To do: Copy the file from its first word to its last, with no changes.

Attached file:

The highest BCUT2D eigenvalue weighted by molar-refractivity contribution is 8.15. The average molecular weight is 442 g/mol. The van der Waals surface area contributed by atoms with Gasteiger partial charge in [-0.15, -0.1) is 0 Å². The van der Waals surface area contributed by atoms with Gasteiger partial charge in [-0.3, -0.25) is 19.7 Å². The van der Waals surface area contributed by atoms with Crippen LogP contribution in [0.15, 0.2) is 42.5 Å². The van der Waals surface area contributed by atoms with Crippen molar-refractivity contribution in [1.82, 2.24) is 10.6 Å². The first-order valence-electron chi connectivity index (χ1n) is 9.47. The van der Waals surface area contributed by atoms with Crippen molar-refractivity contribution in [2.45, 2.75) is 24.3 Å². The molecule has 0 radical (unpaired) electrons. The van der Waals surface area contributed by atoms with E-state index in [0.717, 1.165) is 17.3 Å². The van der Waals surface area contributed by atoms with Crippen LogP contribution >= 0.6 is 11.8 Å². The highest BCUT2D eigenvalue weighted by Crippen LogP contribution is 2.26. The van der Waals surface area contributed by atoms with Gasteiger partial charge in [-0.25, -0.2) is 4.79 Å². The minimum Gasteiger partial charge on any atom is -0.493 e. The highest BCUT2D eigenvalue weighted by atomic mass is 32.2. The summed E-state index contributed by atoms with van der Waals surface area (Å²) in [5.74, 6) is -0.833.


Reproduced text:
The highest BCUT2D eigenvalue weighted by molar-refractivity contribution is 8.15. The average molecular weight is 442 g/mol. The van der Waals surface area contributed by atoms with Gasteiger partial charge in [-0.15, -0.1) is 0 Å². The van der Waals surface area contributed by atoms with Gasteiger partial charge in [-0.3, -0.25) is 19.7 Å². The van der Waals surface area contributed by atoms with Crippen LogP contribution in [0.15, 0.2) is 42.5 Å². The van der Waals surface area contributed by atoms with Crippen molar-refractivity contribution in [1.82, 2.24) is 10.6 Å². The first-order valence-electron chi connectivity index (χ1n) is 9.47. The van der Waals surface area contributed by atoms with Crippen molar-refractivity contribution in [2.45, 2.75) is 24.3 Å². The molecule has 0 radical (unpaired) electrons. The van der Waals surface area contributed by atoms with E-state index in [0.717, 1.165) is 17.3 Å². The van der Waals surface area contributed by atoms with Crippen LogP contribution >= 0.6 is 11.8 Å². The highest BCUT2D eigenvalue weighted by Crippen LogP contribution is 2.26. The van der Waals surface area contributed by atoms with Gasteiger partial charge in [-0.25, -0.2) is 4.79 Å². The minimum Gasteiger partial charge on any atom is -0.493 e. The highest BCUT2D eigenvalue weighted by atomic mass is 32.2. The summed E-state index contributed by atoms with van der Waals surface area (Å²) in [5.74, 6) is -0.833.